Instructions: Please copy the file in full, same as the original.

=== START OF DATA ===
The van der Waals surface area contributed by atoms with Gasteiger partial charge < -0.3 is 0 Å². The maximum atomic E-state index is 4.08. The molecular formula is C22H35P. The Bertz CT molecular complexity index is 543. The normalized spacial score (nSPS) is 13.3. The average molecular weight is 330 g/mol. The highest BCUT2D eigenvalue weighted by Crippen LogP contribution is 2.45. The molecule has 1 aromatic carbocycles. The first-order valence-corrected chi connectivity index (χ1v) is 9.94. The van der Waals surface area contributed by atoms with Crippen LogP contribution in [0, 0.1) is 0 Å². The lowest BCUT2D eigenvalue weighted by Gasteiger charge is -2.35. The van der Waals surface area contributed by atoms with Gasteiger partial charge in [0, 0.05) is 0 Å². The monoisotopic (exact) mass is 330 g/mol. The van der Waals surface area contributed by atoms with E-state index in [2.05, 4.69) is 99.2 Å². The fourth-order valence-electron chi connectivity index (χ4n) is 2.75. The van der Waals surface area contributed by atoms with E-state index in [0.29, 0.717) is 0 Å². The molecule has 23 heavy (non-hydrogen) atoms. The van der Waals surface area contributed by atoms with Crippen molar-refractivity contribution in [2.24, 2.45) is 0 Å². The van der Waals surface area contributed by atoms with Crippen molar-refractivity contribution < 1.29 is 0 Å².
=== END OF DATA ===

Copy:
The van der Waals surface area contributed by atoms with Gasteiger partial charge < -0.3 is 0 Å². The maximum atomic E-state index is 4.08. The molecular formula is C22H35P. The Bertz CT molecular complexity index is 543. The normalized spacial score (nSPS) is 13.3. The average molecular weight is 330 g/mol. The highest BCUT2D eigenvalue weighted by Crippen LogP contribution is 2.45. The molecule has 1 aromatic carbocycles. The first-order valence-corrected chi connectivity index (χ1v) is 9.94. The van der Waals surface area contributed by atoms with Crippen LogP contribution in [0, 0.1) is 0 Å². The lowest BCUT2D eigenvalue weighted by Gasteiger charge is -2.35. The van der Waals surface area contributed by atoms with Gasteiger partial charge in [0, 0.05) is 0 Å². The monoisotopic (exact) mass is 330 g/mol. The van der Waals surface area contributed by atoms with E-state index in [2.05, 4.69) is 99.2 Å². The fourth-order valence-electron chi connectivity index (χ4n) is 2.75. The van der Waals surface area contributed by atoms with E-state index in [0.29, 0.717) is 0 Å². The molecule has 23 heavy (non-hydrogen) atoms. The van der Waals surface area contributed by atoms with Crippen molar-refractivity contribution in [2.24, 2.45) is 0 Å². The van der Waals surface area contributed by atoms with Crippen molar-refractivity contribution < 1.29 is 0 Å².